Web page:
: actual tiara from Napoleon.
Maybe none of them. I agree that the tiara in the first picture posted by Andrew is more usually considered as Napoleon's/Josephine's tiara that the tiara on the second picture. But I am not sure we have reliable sources confirming the link with Josephine.
In his remarkable book about the French Crown Jewels, Bernard Morel expresses his scepticism about the attribution to Napoleon and Josephine (my own translation from the original French edition):
"Van Cleef and Arpels owns a 1040-diamond tiara mounted on yellow gold, and totalizing 260 carats, which is reputed to have belonged to Empress Josephine and which was displayed at [Paris'] Grand Palais from June to December 1969 at the exhibition "Napoleon". This tiara would have been presented by Napoleon to the Empress, who would have bequeathed it to her daughter Queen Hortense. It would then have gone by inheritance to Napoleon III [Queen Hortense's son, and Empress Josephine's grandson] and would have been sold in London in 1871 by Empress Eugenie at the beginning of her exile.
Yet it is certain that this tiara did not exist in the inventory [of Josephine's private jewels] made in 1804, nor in the one made in 1814, in which the only diamond tiara was partly dismantled and included briolettes, which is not the case of this tiara. It can not either be the diamond tiara delivered by [Crown jeweller] Nitot in 1807, which was made of 2882 diamonds. Of course, it could have been acquired and given away by the Empress between 1804 and 1814, but despite all our researches we could not find any proof of this supposal, nor any proof of the sale of this tiara by Empress Eugenie in 1871. Besides, Mr Serge Grandjean, head curator of the department of artefacts of the Louvre Museum, told us his doubts about the attribution of this tiara to Josephine: his doubts were based on the shape of the frontal part of the tiara, with a downgoing spike which looked to him incompatible with the style of the Napoleonic time, opinion which I fully share. Indeed, the only historical tiara also displaying this specific shape is from a later period: it is the ruby, spinel and diamond tiara of Queen Theresia of Bavaria, made in 1830 by M. K. Rielšnder in Munich (Treasure of Munich's Residence)".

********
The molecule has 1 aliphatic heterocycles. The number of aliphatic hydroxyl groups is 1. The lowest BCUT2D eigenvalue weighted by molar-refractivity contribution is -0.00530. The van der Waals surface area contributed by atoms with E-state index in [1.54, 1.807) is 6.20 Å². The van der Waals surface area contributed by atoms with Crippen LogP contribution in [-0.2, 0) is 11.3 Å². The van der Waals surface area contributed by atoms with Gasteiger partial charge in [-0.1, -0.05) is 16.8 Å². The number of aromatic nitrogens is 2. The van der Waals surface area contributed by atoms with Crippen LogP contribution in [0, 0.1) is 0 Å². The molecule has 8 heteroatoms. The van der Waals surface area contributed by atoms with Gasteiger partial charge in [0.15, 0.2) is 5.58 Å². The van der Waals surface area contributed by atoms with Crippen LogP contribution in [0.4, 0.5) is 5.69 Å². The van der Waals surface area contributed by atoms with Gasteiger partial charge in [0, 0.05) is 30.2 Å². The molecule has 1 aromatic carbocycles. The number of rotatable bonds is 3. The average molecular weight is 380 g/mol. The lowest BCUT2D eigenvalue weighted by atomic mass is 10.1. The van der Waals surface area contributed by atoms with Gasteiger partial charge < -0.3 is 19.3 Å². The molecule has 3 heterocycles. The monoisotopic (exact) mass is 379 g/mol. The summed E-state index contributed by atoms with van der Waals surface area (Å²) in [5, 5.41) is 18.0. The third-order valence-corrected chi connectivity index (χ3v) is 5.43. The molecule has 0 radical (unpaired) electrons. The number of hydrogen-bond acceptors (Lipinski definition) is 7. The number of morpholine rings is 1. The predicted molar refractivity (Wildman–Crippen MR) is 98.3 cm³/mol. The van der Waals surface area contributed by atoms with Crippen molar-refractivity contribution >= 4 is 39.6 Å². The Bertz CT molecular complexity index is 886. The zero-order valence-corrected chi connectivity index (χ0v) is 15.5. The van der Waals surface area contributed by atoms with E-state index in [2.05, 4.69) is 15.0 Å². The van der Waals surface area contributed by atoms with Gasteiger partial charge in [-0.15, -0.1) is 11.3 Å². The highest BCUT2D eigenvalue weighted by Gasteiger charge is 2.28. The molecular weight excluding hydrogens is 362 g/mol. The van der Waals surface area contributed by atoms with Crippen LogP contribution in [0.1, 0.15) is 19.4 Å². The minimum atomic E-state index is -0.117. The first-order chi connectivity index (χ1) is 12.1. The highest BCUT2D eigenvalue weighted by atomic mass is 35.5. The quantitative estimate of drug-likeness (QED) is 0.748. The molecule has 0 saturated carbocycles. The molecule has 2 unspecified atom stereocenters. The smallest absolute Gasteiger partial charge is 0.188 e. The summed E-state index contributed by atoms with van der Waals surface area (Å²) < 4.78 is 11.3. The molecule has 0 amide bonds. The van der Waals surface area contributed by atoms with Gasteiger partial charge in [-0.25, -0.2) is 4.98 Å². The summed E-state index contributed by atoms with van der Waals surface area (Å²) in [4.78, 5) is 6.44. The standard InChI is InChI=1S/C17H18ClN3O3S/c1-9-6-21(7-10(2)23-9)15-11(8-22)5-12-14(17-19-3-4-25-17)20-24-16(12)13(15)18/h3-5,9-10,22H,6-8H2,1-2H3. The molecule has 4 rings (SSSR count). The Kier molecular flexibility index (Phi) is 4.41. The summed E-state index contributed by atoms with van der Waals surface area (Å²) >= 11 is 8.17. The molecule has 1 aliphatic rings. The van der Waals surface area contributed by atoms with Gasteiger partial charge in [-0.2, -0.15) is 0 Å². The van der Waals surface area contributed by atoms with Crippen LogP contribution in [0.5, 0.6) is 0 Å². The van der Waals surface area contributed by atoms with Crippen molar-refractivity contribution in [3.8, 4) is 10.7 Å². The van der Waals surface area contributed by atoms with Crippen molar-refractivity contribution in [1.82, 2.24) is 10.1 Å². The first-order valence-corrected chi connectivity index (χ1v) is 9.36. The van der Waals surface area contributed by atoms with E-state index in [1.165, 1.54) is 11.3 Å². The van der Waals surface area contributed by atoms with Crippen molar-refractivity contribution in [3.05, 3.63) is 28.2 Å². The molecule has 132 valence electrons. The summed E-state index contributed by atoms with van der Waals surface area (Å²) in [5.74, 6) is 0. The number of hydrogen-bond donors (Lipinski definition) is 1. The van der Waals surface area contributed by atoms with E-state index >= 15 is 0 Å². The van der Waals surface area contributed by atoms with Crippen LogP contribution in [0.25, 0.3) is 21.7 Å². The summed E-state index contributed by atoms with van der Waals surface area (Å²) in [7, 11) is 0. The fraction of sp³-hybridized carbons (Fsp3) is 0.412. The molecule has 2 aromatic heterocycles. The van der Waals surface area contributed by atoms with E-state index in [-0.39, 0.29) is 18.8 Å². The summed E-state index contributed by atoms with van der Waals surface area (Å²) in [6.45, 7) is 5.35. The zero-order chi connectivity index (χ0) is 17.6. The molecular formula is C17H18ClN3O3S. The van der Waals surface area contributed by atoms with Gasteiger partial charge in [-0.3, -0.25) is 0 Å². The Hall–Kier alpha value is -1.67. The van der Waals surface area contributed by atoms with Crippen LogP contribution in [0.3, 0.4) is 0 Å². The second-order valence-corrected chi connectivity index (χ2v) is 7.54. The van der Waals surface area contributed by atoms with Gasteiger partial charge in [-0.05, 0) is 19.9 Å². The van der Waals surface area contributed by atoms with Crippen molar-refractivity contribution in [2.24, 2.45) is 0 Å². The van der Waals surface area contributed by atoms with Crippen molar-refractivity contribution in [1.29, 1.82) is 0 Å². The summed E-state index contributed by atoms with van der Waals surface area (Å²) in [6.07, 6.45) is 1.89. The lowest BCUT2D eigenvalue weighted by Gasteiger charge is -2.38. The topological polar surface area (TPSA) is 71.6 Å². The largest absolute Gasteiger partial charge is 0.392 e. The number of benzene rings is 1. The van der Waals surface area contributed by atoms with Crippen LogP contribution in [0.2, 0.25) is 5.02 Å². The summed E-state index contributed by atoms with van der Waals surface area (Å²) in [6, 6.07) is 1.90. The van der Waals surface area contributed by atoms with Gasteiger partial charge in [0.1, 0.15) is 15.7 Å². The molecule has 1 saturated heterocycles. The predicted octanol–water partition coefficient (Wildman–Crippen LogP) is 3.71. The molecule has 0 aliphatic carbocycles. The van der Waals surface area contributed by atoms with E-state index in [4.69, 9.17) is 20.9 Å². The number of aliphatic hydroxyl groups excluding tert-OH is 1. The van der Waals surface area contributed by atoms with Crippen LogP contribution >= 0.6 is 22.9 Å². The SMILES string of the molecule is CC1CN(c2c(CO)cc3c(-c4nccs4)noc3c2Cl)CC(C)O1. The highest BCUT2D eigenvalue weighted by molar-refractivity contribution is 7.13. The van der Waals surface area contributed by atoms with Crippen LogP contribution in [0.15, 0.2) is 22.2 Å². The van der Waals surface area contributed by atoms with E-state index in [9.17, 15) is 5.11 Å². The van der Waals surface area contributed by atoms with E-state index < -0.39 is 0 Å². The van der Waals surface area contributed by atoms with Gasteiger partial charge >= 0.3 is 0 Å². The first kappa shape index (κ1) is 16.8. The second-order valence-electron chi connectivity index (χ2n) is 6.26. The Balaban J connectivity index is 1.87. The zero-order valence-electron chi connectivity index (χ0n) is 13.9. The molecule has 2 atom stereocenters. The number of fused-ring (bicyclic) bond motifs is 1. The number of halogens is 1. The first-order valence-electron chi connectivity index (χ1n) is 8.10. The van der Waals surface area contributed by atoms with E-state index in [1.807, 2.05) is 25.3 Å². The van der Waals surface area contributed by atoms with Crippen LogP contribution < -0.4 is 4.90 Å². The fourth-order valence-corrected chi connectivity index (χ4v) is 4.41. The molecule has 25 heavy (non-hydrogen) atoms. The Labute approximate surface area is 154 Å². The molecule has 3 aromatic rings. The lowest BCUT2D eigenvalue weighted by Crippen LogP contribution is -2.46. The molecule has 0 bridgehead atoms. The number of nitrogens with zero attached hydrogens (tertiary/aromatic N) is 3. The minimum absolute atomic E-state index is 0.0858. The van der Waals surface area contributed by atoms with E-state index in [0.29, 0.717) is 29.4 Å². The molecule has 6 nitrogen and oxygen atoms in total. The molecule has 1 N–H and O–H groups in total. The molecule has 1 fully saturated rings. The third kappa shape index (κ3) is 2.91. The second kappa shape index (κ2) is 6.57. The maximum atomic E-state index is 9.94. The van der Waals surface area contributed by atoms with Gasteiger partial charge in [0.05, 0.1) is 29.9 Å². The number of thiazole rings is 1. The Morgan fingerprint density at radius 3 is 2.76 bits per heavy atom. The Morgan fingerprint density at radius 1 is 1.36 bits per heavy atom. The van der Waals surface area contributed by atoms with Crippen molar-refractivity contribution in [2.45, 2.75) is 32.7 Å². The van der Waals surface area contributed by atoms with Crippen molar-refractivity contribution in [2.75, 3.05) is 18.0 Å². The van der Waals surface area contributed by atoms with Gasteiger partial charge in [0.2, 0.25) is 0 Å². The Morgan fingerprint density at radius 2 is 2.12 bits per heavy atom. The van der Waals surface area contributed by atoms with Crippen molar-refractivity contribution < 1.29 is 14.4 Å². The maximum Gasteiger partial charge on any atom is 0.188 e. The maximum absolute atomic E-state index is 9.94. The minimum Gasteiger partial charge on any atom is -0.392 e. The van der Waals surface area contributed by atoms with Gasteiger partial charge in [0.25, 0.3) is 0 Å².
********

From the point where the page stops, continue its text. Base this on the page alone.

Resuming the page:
Anyway, this tiara is still royal-related, because it was worn by two royal (or at least princely) ladies in the 20th century: Princess Grace of Monaco in 1963 at Monte-Carlo's Centenary ball, and Princess Isabelle, Countess of Paris, at one of her many grandchildren's wedding in the 1990s:
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